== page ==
U.S. Treasury Said to Have No Puerto Rico Assistance PlanKasia Klimasinska and Michelle Kaske
The U.S. Treasury Department isn’t planning to provide assistance to Puerto Rico and continues to monitor the situation after the commonwealth’s bond yields rose to records, according to a Treasury spokeswoman who spoke on condition of anonymity.
Governor Alejandro Garcia Padilla, 42, is struggling to revive a shrinking economy and keep Puerto Rico’s debt above junk. The U.S. territory and its agencies, whose bonds are tax-exempt nationwide, plan to borrow as much as $1.2 billion by Dec. 31 to balance budgets. Officials plan to use debt backed by sales-tax revenue, as the securities are rated three to four levels above the island’s general obligations.
Even the sales-tax securities, which Moody’s Investors Service cut on Oct. 3, trade with historically high yields.
“Forced selling in local island bond markets has added stress to overall trading,” Alan Schankel, managing director at Janney Montgomery Scott LLC in Philadelphia, said in a research note Oct. 4. “Volatility and price pressures remain ongoing for Puerto Rico bonds.”
Puerto Rican bonds have fallen 18 percent in 2013, including price change and interest payments, on pace for their worst year since at least 2000, according to Standard & Poor’s data. Commonwealth general-obligation bonds maturing in July 2041 traded today with a yield as high as 9.2 percent after reaching 10.06 percent on Oct. 4, the most since Sept. 9, according to data compiled by Bloomberg.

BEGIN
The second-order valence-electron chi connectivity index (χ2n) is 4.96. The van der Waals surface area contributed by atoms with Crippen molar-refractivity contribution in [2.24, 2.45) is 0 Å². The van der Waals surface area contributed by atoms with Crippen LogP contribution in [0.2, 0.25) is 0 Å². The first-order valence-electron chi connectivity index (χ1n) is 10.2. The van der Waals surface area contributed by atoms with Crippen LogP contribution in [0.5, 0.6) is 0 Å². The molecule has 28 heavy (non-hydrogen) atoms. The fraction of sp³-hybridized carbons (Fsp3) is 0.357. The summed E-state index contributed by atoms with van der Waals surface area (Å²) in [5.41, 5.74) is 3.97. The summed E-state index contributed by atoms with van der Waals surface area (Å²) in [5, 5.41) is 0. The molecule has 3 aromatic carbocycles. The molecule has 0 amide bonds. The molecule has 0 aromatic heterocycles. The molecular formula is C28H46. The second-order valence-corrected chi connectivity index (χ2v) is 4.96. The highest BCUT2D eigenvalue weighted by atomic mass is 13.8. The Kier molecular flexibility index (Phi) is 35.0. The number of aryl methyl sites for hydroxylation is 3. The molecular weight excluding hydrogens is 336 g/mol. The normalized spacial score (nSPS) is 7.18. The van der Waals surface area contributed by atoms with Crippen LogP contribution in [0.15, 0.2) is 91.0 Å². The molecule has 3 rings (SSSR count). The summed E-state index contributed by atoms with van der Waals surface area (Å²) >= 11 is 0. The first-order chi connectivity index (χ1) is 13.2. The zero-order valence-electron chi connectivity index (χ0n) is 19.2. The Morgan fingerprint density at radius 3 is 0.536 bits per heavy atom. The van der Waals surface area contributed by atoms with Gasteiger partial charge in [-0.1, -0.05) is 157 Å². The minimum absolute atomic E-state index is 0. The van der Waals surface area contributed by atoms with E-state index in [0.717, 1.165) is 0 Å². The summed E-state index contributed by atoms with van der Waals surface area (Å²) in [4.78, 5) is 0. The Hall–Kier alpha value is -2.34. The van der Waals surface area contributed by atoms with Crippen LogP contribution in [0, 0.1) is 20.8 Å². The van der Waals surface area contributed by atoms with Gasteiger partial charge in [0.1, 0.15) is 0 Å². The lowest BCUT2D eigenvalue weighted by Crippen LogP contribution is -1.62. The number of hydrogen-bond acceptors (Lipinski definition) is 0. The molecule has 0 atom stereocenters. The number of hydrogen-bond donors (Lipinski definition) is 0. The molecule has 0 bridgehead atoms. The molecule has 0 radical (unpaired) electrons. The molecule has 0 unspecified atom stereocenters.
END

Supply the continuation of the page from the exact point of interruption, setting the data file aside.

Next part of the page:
Senate President Eduardo Bhatia told municipal-bond analysts in New York yesterday that the White House and Treasury are “wondering how they can help Puerto Rico send a very strong signal of stability right now,” according to the New York Times.
“I did not say that U.S. Treasury was going to bail out Puerto Rico,” Bhatia said in a text message today. “I did say that there is a White House Puerto Rico task force and that conversations about economic development ideas for Puerto Rico have taken place between the local government and the federal government.”